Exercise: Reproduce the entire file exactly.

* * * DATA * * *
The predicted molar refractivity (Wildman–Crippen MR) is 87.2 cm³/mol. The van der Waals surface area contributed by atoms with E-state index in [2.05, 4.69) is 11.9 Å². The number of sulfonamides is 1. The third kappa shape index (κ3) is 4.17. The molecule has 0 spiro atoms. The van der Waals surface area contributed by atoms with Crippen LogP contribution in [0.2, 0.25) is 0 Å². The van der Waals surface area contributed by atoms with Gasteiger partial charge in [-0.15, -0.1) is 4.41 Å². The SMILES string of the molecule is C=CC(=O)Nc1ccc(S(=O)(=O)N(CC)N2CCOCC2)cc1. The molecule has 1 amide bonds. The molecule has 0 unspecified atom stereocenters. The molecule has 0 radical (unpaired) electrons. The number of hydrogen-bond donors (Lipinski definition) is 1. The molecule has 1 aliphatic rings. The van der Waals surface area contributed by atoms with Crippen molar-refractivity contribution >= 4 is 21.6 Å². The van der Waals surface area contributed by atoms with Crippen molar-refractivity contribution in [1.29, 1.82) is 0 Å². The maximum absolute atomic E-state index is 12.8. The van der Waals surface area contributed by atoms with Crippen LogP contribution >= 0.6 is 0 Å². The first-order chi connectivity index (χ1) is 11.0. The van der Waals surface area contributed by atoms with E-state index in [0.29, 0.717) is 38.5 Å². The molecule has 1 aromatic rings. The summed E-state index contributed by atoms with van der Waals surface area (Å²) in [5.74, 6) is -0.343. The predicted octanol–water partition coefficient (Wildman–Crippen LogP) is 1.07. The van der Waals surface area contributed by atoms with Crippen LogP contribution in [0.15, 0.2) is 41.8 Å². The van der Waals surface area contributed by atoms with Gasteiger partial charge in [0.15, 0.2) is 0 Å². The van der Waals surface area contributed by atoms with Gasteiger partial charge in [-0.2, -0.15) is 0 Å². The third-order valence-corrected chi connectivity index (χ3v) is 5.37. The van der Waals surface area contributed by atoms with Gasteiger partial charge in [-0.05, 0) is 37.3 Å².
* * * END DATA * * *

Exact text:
The predicted molar refractivity (Wildman–Crippen MR) is 87.2 cm³/mol. The van der Waals surface area contributed by atoms with E-state index in [2.05, 4.69) is 11.9 Å². The number of sulfonamides is 1. The third kappa shape index (κ3) is 4.17. The molecule has 0 spiro atoms. The van der Waals surface area contributed by atoms with Crippen LogP contribution in [0.2, 0.25) is 0 Å². The van der Waals surface area contributed by atoms with Gasteiger partial charge in [-0.15, -0.1) is 4.41 Å². The SMILES string of the molecule is C=CC(=O)Nc1ccc(S(=O)(=O)N(CC)N2CCOCC2)cc1. The molecule has 1 amide bonds. The molecule has 0 unspecified atom stereocenters. The molecule has 0 radical (unpaired) electrons. The number of hydrogen-bond donors (Lipinski definition) is 1. The molecule has 1 aliphatic rings. The van der Waals surface area contributed by atoms with Crippen molar-refractivity contribution >= 4 is 21.6 Å². The van der Waals surface area contributed by atoms with Crippen molar-refractivity contribution in [1.29, 1.82) is 0 Å². The maximum absolute atomic E-state index is 12.8. The van der Waals surface area contributed by atoms with Crippen LogP contribution >= 0.6 is 0 Å². The first-order chi connectivity index (χ1) is 11.0. The van der Waals surface area contributed by atoms with E-state index in [0.29, 0.717) is 38.5 Å². The molecule has 1 aromatic rings. The summed E-state index contributed by atoms with van der Waals surface area (Å²) in [5.74, 6) is -0.343. The predicted octanol–water partition coefficient (Wildman–Crippen LogP) is 1.07. The van der Waals surface area contributed by atoms with Crippen LogP contribution in [0.15, 0.2) is 41.8 Å². The van der Waals surface area contributed by atoms with Gasteiger partial charge in [0.15, 0.2) is 0 Å². The van der Waals surface area contributed by atoms with Gasteiger partial charge in [-0.2, -0.15) is 0 Å². The third-order valence-corrected chi connectivity index (χ3v) is 5.37. The van der Waals surface area contributed by atoms with Gasteiger partial charge in [-0.05, 0) is 37.3 Å².